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Reflections on being human: Part 1

Do we still matter if our capacity to solve problems and be creative has disappeared?

What does it mean to be human when we lose our minds? 

I think about these questions a lot and they trouble me. As Robert’s dementia has progressed, the answers have slipped into unexplored caverns. Can I still be a good person if I probe these questions with candor? 

Thorny questions

Over the past few months, I’ve been turning the first question over in my mind. Without coming to any definitive conclusions, I have decided the answer is subjective and entirely dependent on the culture and society in which we live. The question is value-based and its answer doesn’t exist independent of who is asking it. The answer doesn’t live within us, it comes from outside of ourselves and is answered when one person examines another. The act of asking is me judging you.

I’ve struggled with questions of value because I have always believed that what we’re able to do with our minds, is the most important aspect of our personhood. I’m uncomfortable with this perspective and still seeking to reconcile this long-held belief with the reality of Robert’s decline. I’ll explore this more in an upcoming story. The topic is very thorny and controversial.

Asking a more basic question

The answer to the second question, now settled for me, is, I believe, based on objective (if ephemeral) criteria. What does it mean to be human when we lose our minds? To me, this question asks about the essential nature of being a human. I believe there is a defined, unchanging set of behaviors, a set of responses to the world, that define our personhood.

. . . . .

Today dawned crystalline sunny. I went for a swim and then headed over to visit Robert at Daylight Senior Living and Memory Care. He’d been living in his Daylight studio for eight months. I wanted to get him out on this lovely day. He could no longer manage the walk to Starbucks as he once had, but we could still make it outside to the garden. Robert loved these times of outdoor exploration. He might spend all our time together marveling at a bright red dahlia in bloom or discover a new (to him) Japanese maple as he ambled through Daylight’s manicured grounds.

Essential Behavior Number 1: Unprompted communion with the natural world. In this communion a wonder overtakes us, and delivers us to a place where we are more than ourselves.

Delight

Today, Robert greeted me with a surprised, wide, happy grin. I felt a tug of sadness that he might have doubted I’d come to visit. I always did. How could he not know? Or perhaps his wonder had nothing to do with me! Everything that happened at every moment of every day was a surprise. He might always be delighted to see me.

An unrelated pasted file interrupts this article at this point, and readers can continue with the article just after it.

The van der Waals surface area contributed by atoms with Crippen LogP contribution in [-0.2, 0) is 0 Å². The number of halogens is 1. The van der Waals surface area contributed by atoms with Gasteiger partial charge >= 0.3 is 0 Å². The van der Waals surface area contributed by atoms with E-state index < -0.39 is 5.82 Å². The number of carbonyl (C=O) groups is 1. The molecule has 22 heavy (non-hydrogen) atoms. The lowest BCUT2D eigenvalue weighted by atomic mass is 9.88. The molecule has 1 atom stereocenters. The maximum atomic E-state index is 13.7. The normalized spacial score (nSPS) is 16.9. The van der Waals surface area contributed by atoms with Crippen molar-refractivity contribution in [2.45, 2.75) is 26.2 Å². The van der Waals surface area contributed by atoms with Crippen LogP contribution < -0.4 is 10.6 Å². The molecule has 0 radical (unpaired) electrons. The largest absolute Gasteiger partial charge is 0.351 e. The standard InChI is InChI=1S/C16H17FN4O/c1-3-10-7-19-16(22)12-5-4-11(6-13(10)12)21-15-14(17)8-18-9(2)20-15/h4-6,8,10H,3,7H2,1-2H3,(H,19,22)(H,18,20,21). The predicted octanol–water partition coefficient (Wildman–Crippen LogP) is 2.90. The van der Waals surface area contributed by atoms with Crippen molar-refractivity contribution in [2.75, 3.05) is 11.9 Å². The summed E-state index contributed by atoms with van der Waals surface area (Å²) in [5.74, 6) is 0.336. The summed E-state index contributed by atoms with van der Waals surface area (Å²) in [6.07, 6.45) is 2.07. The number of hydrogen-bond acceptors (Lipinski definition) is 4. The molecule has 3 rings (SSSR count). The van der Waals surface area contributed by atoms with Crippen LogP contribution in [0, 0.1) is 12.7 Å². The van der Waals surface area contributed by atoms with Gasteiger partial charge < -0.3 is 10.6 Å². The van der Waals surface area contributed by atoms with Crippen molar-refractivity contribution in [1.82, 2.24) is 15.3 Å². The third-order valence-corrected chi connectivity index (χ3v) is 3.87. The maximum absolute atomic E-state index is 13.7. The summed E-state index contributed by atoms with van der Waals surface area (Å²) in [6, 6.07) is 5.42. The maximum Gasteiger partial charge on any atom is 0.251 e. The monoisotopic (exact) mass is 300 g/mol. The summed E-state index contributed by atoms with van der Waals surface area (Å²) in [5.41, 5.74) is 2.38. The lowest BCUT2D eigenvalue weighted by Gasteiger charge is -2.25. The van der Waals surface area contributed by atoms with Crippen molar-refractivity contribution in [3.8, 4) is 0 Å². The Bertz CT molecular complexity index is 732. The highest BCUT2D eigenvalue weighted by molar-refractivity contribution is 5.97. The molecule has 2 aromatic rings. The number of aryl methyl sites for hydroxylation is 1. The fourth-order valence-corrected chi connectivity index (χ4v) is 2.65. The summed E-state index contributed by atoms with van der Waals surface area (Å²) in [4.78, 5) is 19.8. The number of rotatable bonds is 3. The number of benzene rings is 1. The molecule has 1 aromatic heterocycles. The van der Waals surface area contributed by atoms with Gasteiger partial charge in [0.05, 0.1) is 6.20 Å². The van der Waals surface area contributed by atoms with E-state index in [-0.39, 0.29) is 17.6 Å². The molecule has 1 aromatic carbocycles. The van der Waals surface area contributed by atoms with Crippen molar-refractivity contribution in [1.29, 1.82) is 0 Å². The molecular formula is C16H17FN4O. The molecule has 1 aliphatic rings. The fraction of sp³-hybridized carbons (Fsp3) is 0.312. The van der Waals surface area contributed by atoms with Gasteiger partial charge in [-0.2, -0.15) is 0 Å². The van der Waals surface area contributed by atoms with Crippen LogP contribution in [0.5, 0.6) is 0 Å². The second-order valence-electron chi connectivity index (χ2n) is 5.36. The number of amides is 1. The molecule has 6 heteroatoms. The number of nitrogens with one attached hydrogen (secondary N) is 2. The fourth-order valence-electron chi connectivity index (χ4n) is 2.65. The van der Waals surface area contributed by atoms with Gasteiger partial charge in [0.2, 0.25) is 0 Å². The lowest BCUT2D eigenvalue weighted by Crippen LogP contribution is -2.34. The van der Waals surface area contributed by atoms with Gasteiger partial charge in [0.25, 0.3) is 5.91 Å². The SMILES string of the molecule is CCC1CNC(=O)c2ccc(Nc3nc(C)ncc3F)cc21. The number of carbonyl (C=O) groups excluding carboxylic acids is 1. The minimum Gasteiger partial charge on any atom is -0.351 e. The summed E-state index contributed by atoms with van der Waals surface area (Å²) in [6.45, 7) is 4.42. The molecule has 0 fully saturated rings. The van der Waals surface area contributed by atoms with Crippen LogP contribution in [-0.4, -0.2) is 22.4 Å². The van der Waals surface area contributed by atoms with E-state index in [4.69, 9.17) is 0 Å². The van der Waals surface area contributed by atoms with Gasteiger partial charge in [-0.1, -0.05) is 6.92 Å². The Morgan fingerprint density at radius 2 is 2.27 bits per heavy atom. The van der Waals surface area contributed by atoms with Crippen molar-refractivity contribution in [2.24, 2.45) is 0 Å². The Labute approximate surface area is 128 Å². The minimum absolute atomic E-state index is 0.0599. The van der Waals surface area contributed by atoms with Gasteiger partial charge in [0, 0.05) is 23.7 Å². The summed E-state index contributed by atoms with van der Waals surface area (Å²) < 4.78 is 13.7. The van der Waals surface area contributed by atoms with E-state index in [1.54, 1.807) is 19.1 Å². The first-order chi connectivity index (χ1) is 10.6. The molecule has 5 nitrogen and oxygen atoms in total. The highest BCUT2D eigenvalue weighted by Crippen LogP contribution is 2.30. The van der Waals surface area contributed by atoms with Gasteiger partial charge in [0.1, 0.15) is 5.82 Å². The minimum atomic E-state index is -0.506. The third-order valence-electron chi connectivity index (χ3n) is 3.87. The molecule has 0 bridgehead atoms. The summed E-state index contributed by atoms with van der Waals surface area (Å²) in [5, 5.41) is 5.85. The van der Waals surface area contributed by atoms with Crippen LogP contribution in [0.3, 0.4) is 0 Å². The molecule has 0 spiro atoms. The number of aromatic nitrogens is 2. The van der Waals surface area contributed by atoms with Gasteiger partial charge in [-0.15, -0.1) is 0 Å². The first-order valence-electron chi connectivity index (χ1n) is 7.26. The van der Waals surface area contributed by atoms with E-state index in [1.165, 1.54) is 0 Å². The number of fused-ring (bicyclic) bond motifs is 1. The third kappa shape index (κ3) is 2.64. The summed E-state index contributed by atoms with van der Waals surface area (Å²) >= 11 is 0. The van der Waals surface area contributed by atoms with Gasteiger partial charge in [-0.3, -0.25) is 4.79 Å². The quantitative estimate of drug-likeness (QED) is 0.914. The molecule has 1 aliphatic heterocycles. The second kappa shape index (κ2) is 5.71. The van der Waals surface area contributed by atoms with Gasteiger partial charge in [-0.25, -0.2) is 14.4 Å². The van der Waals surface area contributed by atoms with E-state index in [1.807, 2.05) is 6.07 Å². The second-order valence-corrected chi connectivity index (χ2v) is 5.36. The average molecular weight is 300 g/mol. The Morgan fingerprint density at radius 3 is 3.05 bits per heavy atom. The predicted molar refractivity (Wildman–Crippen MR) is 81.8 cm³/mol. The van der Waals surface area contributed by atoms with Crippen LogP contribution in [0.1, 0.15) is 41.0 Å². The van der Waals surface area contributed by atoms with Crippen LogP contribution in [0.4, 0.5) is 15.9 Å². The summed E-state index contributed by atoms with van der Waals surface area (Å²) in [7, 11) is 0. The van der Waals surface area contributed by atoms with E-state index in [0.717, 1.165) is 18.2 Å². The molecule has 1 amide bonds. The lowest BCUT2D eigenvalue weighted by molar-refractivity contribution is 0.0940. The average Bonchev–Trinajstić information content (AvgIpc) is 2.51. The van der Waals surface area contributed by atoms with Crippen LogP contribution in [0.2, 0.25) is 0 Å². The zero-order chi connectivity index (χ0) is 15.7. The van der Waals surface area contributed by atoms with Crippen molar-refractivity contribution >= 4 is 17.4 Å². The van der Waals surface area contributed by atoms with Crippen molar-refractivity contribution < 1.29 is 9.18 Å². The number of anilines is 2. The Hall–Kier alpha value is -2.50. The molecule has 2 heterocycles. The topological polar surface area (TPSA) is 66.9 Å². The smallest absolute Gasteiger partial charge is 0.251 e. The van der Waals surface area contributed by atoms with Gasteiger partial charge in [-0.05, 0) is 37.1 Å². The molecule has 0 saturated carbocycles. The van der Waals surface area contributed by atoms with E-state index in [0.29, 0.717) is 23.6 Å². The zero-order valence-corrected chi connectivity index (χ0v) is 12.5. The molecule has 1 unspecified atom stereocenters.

Essential Behavior Number 2: Delight in the surprise of another human being. The recognition needn’t be accurate, it just needs to dawn. 

As I struggled to get Robert’s arms through his bulky coat for our trek outside, Elian wandered into Robert’s studio. Elian had a habit of following me through the corridors whenever he saw me arrive at Daylight. I thought I’d avoided the Elian blitz this morning, but he had seen me duck into the alcove just off Robert’s room and with a slow, somewhat unsteady gate had made his way to find me. Elian was also delighted to see me. (What a wonder I must be!)

Old friends

Robert and Elian greeted each other like old friends, though they didn’t know each other’s names and shared no interests. Robert enjoys comedy routines, listening to his beloved Beatles, looking at photos of his kids, and counting anything and everything. Elian is an architect by training, forever examining what does or does not work within the corridors he shuffles through and the buildings he finds outside his window. He paints watercolors and loves sharing the very washed-out landscapes that have become his late-life signature style, fading as he fades.

I asked Elian if he’d like to sit down and have a couple of mandarins and perhaps a small chocolate bar. He was pleased to join us. I headed over to the kitchenette to prepare a small plate for Elian and Robert to share.

This is the conversation I overheard.

Track this!

“Are you going for a walk today?”

“My son, Jackson, is bringing me a burrito.” (Jackson is at school in Illinois.)

“I’m not sure where my son, Devon, is. He hasn’t called me.” (I would come to learn that Devon lives in Grenada.)

“My son is very tall.”

“I told them I wanted to go on the walk, but I don’t know when we are going.”

“Yes. That would be good for us to do.”

“I need to trim my fingernails, but I don’t know where the clippers are.” (Some weeks later, eight sets of clippers would turn up in Elian’s room. He was collecting them.)

I brought six peeled mandarins and four Hershey’s mini-chocolate bars to the table. Robert and Elian leaned in with excitement. 

“Oh, I really like these. Thank you!”

“I like them too!”

Communing in wonder

Robert and Elian broke into raucous guffaws as they dove into the snacks. They threw back their heads and laughed until they cried. Their joy was unabashed, total, and shared. Though their conversation was a series of non-sequiturs, impossible to track, they were content to have made the connection with each other. No judgment, just connection. 

Essential Behavior Number 3: A desire and a drive to connect with others (even when we insist, we don’t need to). We are fundamentally social, we humans, and we are consistently uplifted by connection with others.

Bigger than ourselves

I believe these are a few of the behaviors essential to being human. These behaviors are manifest when we simply exist in parallel, never wandering into a shared mental space at all. We are bigger than ourselves, and fundamentally human when we commune with nature and with other people.

Even when we have lost our minds.

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